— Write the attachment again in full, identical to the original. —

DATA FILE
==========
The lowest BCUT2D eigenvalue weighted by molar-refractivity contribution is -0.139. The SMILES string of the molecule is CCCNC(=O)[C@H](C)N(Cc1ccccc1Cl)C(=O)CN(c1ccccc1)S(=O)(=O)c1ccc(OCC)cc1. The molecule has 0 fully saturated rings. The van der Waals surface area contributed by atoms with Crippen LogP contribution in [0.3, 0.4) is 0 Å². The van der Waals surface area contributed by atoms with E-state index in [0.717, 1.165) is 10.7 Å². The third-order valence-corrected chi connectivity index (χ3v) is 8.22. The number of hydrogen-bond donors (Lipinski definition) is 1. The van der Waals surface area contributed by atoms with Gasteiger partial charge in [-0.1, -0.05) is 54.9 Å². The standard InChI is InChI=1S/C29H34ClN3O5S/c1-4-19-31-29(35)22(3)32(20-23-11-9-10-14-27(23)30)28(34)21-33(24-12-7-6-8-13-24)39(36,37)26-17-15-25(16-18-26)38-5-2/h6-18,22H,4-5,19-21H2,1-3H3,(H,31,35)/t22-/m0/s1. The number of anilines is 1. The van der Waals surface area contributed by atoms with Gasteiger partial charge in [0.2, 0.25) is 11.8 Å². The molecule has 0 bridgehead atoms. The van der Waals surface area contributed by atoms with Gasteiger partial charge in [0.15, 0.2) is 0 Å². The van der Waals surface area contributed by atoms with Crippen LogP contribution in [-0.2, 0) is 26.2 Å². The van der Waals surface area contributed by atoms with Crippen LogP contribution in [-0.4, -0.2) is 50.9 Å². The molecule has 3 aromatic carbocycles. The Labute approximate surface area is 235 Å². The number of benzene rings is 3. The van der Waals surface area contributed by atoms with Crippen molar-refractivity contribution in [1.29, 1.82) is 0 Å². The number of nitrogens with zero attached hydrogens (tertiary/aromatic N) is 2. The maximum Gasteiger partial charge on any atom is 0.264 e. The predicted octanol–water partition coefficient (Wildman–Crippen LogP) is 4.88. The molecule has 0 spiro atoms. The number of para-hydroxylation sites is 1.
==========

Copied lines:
The lowest BCUT2D eigenvalue weighted by molar-refractivity contribution is -0.139. The SMILES string of the molecule is CCCNC(=O)[C@H](C)N(Cc1ccccc1Cl)C(=O)CN(c1ccccc1)S(=O)(=O)c1ccc(OCC)cc1. The molecule has 0 fully saturated rings. The van der Waals surface area contributed by atoms with Crippen LogP contribution in [0.3, 0.4) is 0 Å². The van der Waals surface area contributed by atoms with E-state index in [0.717, 1.165) is 10.7 Å². The third-order valence-corrected chi connectivity index (χ3v) is 8.22. The number of hydrogen-bond donors (Lipinski definition) is 1. The van der Waals surface area contributed by atoms with Gasteiger partial charge in [-0.1, -0.05) is 54.9 Å². The standard InChI is InChI=1S/C29H34ClN3O5S/c1-4-19-31-29(35)22(3)32(20-23-11-9-10-14-27(23)30)28(34)21-33(24-12-7-6-8-13-24)39(36,37)26-17-15-25(16-18-26)38-5-2/h6-18,22H,4-5,19-21H2,1-3H3,(H,31,35)/t22-/m0/s1. The number of anilines is 1. The van der Waals surface area contributed by atoms with Gasteiger partial charge in [0.2, 0.25) is 11.8 Å². The molecule has 0 bridgehead atoms. The van der Waals surface area contributed by atoms with Gasteiger partial charge in [0.15, 0.2) is 0 Å². The van der Waals surface area contributed by atoms with Crippen LogP contribution in [-0.2, 0) is 26.2 Å². The van der Waals surface area contributed by atoms with Crippen LogP contribution in [-0.4, -0.2) is 50.9 Å². The molecule has 3 aromatic carbocycles. The Labute approximate surface area is 235 Å². The number of benzene rings is 3. The van der Waals surface area contributed by atoms with Crippen molar-refractivity contribution in [1.29, 1.82) is 0 Å². The number of nitrogens with zero attached hydrogens (tertiary/aromatic N) is 2. The maximum Gasteiger partial charge on any atom is 0.264 e. The predicted octanol–water partition coefficient (Wildman–Crippen LogP) is 4.88. The molecule has 0 spiro atoms. The number of para-hydroxylation sites is 1.